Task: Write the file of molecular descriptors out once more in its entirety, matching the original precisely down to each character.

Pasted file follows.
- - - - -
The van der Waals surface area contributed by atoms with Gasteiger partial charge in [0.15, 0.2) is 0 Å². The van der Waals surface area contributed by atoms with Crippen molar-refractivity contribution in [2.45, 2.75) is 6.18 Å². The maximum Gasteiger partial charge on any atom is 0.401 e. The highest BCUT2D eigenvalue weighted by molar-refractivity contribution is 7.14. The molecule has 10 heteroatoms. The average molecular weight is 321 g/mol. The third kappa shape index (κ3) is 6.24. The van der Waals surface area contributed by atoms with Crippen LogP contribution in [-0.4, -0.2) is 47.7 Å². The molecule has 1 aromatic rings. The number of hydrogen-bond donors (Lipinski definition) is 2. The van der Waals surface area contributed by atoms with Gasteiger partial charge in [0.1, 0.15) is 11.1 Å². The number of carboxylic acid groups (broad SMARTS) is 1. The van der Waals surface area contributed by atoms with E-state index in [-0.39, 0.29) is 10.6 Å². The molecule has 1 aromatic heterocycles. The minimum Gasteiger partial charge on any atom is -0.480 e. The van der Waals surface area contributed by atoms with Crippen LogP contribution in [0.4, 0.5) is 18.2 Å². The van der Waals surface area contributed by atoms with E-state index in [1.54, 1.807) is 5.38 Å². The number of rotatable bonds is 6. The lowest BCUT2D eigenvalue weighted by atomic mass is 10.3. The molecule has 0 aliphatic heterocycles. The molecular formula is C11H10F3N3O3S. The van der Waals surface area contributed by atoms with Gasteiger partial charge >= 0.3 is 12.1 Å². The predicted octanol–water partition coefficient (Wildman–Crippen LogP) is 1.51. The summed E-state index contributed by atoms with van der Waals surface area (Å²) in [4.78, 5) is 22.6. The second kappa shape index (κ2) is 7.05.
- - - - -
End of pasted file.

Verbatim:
The van der Waals surface area contributed by atoms with Gasteiger partial charge in [0.15, 0.2) is 0 Å². The van der Waals surface area contributed by atoms with Crippen molar-refractivity contribution in [2.45, 2.75) is 6.18 Å². The maximum Gasteiger partial charge on any atom is 0.401 e. The highest BCUT2D eigenvalue weighted by molar-refractivity contribution is 7.14. The molecule has 10 heteroatoms. The average molecular weight is 321 g/mol. The third kappa shape index (κ3) is 6.24. The van der Waals surface area contributed by atoms with Crippen LogP contribution in [-0.4, -0.2) is 47.7 Å². The molecule has 1 aromatic rings. The number of hydrogen-bond donors (Lipinski definition) is 2. The van der Waals surface area contributed by atoms with Gasteiger partial charge in [0.1, 0.15) is 11.1 Å². The number of carboxylic acid groups (broad SMARTS) is 1. The van der Waals surface area contributed by atoms with E-state index in [-0.39, 0.29) is 10.6 Å². The molecule has 1 aromatic heterocycles. The minimum Gasteiger partial charge on any atom is -0.480 e. The van der Waals surface area contributed by atoms with Crippen LogP contribution in [0.4, 0.5) is 18.2 Å². The van der Waals surface area contributed by atoms with E-state index in [1.54, 1.807) is 5.38 Å². The number of rotatable bonds is 6. The lowest BCUT2D eigenvalue weighted by atomic mass is 10.3. The molecule has 0 aliphatic heterocycles. The molecular formula is C11H10F3N3O3S. The van der Waals surface area contributed by atoms with Gasteiger partial charge >= 0.3 is 12.1 Å². The predicted octanol–water partition coefficient (Wildman–Crippen LogP) is 1.51. The summed E-state index contributed by atoms with van der Waals surface area (Å²) in [4.78, 5) is 22.6. The second kappa shape index (κ2) is 7.05.